Superintendent of PPS
501 North Dixon Street
Dear Ms. Carole Smith:
My name is Scott McDonald and as a parent I am writing to express my concerns about the lack of physical education programs within Portland Public Schools. Although I live in Sherwood, and my children do not attend the schools in Portland, I would like to draw your attention to the importance of physical activity for children.
In particular, there is a growing problem with child obesity in America today. Roughly 24% of American children and adolescents are overweight and another 17% are obese. This is due in large part to the lack of physical activity that children are engaged in. In today’s world of video games, computers, and cell phones, the best opportunity for a child to learn about exercise is at school (given the significant portion of time children spend there).
I understand that cutbacks are taking place in your schools to save money. I also realize that the school board’s primary focus is putting resources into areas that help kids achieve the criteria of meeting standardized scores. But it makes sense to have kids who are also physically educated. The chances of them performing better on standardized tests are probably higher.
Research has repeatedly shown that a quality PE program can increase student participation in physical activity as well as improve their performance in school. I have personally witnessed these benefits with my own children in the Sherwood School District.
Thank you for your attention to this important issue of keeping physical education programs active in Portland Public Schools. Please contact me to let me know that you have received my letter and to inform me of any ideas you may have.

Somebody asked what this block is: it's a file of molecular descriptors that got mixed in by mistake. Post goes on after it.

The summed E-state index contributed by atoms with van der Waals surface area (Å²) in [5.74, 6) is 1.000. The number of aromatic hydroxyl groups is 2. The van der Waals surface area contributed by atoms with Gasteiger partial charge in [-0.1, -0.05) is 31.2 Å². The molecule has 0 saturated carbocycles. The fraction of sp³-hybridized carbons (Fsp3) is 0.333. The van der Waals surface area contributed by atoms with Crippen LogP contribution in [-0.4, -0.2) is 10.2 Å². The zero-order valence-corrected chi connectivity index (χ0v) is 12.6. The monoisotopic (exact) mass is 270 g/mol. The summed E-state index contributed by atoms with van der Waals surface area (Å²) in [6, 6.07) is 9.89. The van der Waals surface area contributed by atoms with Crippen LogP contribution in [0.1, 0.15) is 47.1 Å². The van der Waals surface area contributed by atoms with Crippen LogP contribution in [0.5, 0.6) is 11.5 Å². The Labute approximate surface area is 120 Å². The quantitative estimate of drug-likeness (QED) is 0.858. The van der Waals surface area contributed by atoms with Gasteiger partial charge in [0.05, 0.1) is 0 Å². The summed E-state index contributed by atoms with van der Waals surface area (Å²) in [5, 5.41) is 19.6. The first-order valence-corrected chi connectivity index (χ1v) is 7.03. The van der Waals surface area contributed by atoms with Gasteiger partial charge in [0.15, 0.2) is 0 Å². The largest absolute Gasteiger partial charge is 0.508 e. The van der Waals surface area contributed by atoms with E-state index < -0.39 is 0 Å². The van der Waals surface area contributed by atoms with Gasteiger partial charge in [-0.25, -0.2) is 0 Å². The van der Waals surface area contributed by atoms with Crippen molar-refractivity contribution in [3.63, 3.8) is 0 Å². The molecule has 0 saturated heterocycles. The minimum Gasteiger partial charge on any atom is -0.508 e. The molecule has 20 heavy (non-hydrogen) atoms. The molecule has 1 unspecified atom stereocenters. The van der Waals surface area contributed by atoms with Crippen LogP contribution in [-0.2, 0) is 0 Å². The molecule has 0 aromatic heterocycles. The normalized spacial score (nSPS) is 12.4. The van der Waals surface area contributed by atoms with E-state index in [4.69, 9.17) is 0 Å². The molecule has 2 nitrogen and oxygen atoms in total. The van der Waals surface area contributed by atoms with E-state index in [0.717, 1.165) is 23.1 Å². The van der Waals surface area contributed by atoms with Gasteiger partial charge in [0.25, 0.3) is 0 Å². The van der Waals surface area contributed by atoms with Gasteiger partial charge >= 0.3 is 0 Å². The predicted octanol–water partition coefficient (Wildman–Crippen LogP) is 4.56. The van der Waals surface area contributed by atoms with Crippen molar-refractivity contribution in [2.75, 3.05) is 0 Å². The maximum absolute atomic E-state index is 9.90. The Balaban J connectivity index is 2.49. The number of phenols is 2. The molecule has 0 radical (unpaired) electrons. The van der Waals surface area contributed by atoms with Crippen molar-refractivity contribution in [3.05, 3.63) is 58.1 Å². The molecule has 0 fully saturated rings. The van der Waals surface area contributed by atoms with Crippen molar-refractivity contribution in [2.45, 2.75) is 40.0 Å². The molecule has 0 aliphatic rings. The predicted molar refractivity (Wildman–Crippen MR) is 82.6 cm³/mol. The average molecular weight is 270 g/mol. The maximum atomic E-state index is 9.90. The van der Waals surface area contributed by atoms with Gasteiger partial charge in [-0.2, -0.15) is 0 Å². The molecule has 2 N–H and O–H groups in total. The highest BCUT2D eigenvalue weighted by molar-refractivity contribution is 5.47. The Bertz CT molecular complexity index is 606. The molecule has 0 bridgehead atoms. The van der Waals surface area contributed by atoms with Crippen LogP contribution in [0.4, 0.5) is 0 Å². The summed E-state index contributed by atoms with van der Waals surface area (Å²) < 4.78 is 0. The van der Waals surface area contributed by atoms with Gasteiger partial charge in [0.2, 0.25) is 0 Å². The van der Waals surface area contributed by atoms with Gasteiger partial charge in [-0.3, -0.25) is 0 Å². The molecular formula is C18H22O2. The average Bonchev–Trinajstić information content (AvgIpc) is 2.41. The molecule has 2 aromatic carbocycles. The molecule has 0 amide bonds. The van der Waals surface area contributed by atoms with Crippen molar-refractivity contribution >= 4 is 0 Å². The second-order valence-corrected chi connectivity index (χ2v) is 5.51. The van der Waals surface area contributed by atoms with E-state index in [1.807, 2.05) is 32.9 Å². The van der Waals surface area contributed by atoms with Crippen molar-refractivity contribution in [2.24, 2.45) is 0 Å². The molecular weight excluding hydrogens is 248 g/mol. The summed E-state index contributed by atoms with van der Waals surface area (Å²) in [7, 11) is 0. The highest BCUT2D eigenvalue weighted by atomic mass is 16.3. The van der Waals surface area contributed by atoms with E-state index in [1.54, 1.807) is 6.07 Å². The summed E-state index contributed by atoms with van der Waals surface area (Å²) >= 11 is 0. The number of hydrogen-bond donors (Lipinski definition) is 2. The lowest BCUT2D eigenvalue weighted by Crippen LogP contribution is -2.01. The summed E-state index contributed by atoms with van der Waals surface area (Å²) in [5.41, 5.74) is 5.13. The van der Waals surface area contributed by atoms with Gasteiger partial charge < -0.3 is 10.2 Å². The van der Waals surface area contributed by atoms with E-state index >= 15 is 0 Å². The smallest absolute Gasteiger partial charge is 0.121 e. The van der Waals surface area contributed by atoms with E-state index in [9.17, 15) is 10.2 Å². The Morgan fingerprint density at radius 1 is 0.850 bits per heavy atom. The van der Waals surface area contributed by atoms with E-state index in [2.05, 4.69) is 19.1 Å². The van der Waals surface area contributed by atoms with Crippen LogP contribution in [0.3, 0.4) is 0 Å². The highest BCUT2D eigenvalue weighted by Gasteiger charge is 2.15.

THE RESEARCH COLLECTION
Research Collection Based on the Following Question: Why is there a lack of physical education programs in schools?
Hotakainan, Rob. “Worries Mount Over Lack of Physical Education in Schools.” McClatchy
Newspaper. January 2012. Web. 21 Nov. 2012.
Summary: Hotakainan refers specifically to my research question of why physical education programs are lacking in schools. He states the most obvious reasons why cutbacks are happening across the country is to save money. But it also talks about how childhood obesity is spiking and overall health is declining. Congress is considering overhauling its federal education law early this year and want to include language that would pressure schools to offer more PE.
Commentary: This research is important in that it explains that schools are cutting physical education programs in order to save money despite that fact that there is an increase in child obesity. But it also states there are attempts from Congress to change the federal education law to include PE programs. Congress is offering many different physical education plans in an attempt to get kids exercising more.
Vidoni, Carla. “Promoting Physical Activity During Early Childhood.” Early Child Development
and Care. 181.9 (2011): 1261-69. Web. 21 Nov. 2012.